image of coins and toy houses representing the wealth disparity in America

Are You in the Middle Class?

With the election season gearing up again, we thought it would be a good time to talk about money. I know it’s taboo to talk about how much money you make. However, you know you’ll hear the terms “rich, working class, and middle class” over and over again in political ads and debates, and its important to understand what they mean.

Today, roughly 46.7 million people are “working class” (or “poor”). That is they live at or below the poverty line. For a family of 4, living below the poverty line means the household income is $24,008 or less. 

What about being middle class? How much do you need to make to consider yourself “middle class”. Here, the definition is a little less clear, but generally, being middle class means your household makes between 2/3rds and double the median household income in America. 

As of 2016, that means a three-person household would be middle class if the household earned between $45,000 to $135,000. If you’re single, an annual income of between $26,000 to $78,000 qualifies you as middle-income.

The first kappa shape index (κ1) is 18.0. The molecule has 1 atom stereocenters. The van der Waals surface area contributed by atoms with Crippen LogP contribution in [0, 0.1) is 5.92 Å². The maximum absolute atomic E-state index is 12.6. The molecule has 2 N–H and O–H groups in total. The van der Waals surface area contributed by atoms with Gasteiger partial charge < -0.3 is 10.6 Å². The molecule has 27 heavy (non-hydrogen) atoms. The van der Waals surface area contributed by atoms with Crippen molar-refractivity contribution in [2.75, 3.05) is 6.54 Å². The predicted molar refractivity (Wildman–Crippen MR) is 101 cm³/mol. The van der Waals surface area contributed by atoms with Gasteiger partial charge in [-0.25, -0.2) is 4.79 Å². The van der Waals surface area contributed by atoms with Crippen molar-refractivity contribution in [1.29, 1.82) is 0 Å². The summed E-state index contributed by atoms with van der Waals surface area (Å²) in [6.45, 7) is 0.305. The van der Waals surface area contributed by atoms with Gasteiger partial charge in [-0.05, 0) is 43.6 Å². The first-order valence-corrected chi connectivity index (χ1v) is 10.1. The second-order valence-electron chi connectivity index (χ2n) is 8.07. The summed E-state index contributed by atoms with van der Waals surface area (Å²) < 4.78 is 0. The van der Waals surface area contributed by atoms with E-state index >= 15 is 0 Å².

To me, such a wide range seems to be unfair. I mean the lifestyle of a single person on a $78,000 income is going to be very different than a person living on $26,000. Would the differences in living conditions be so much that maybe we shouldn’t classify both as “middle class”? 

It seems that a misclassification is already occurring. In a 2018 study, nearly 70% of respondents said they consider themselves “middle class”, while in reality, only about 50% of them were actually in the “middle class”. One of the primary reasons for the discrepancy was the different ways people categorized “middle class.” For example, nearly 50% of respondents said that an individual had to make between $50,000 and $99,999 to be considered middle-class. 20% said that middle class referred to those making between $100,000 to $499,999. 

According to a 2016 Pew Research study, for an individual to be considered “upper class” or “rich”, a single person would have to make at least $78,281; a couple $110,706, a three person family, $135,586, and a family of four, $156,561.